I follow these guidelines myself and find them to be the simplest “diet” (ahem, lifestyle!) to follow. I no longer have to worry about calories, fat or anything else. And I’m the healthiest I’ve ever been because of them. I feel like I can finally relax around food.

Forget about Labeling Claims
One huge problem with figuring out what is good for us is that we see labels in the store that say “heart healthy!” or “good source of whole grains” or “Natural” but those labels don’t necessarily mean that the food product is good for you. In fact, for some of these labels there is no strict definition by the FDA – foods can be labeled as “Natural” as long as the don’t contain artificial or synthetic ingredients and that leaves a lot of vague wiggle room. “Heart Healthy” labels mean a food is low in fat, saturated fat, cholesterol and sodium. As long as it fits those criteria they can use whatever ingredients they want, including chemicals, preservatives and artificial junk. I could write 30 pages on misleading food labels but that would be overkill. The important takeaway around labels is this: Ignore food labels.

Most food label claims are there purely for marketing. They’re designed to convey information that will make us want to buy it. They are not designed with your health in mind. They’re there to make money.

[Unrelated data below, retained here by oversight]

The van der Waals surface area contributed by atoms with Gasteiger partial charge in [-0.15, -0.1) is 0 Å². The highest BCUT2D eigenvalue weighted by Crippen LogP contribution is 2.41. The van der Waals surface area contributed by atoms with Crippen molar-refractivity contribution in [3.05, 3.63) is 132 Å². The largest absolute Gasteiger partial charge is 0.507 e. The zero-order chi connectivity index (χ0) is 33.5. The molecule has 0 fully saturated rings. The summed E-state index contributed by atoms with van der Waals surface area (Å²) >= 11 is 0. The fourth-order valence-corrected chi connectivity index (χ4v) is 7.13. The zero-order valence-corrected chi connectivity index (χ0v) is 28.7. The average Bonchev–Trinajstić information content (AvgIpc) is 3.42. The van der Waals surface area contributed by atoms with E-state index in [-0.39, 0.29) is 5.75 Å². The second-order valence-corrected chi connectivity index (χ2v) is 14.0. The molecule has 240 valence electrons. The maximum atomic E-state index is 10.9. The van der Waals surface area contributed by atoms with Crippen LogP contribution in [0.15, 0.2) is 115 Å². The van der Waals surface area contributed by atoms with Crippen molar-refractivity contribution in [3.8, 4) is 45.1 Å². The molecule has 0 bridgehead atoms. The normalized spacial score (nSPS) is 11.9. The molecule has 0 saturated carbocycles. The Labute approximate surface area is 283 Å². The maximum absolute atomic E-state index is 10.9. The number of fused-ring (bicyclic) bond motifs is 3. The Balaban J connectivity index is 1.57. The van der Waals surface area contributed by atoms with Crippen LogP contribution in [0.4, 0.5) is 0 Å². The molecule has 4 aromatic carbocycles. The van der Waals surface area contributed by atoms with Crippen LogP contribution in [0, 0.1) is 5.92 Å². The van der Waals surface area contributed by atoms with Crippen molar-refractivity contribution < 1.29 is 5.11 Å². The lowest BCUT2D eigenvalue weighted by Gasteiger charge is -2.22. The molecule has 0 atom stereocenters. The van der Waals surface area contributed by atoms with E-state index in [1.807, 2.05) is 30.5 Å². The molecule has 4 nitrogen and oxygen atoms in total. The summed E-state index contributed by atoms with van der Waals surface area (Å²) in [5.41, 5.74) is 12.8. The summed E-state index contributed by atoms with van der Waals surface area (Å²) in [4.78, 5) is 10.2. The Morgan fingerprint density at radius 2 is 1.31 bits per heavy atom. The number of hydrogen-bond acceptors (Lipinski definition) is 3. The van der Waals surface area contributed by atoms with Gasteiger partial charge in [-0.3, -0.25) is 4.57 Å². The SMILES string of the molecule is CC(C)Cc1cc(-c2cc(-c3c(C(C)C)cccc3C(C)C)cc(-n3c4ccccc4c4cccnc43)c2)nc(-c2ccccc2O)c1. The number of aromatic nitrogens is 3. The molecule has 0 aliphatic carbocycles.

You’ll notice as different food trends show up, new labels will appear. Gluten free is a big one right now and while avoiding gluten is incredibly important for many people, the fact that a product doesn’t contain gluten does not mean it’s good for you. It could still be full of refined grains, sugar and other stuff you don’t want to eat. If you’re going to look at packaging at all, focus on the ingredient list (what’s in it?) and the nutrition label (the part that lists the fiber, calories etc).

I wrote a blog post on this topic last year if you want to read a little more about label claims.

One easy way to avoid the confusion that food labeling claims make is to focus on what we call “Whole Foods”.

Focus on Whole Foods
I’m not talking about the grocery store by the same name. I’m talking about a group of foods that you can always count on to be full of high quality nutrition. There’s no standard definition for the term “whole foods”. Sometimes people also use the phrase “clean eating”. Some people are very strict in their interpretation of it and others are a little more forgiving with criteria. It’s up to you to decide what makes sense and will be easy for you to remember.

To me, whole foods are:

  • food that is close to nature as possible
  • foods that your grandmother and great grandmother would recognize as food
  • grown or raised
  • food that will rot or go bad

To me, whole foods don’t:

  • have artificial sweeteners, preservatives, chemicals or food coloring in them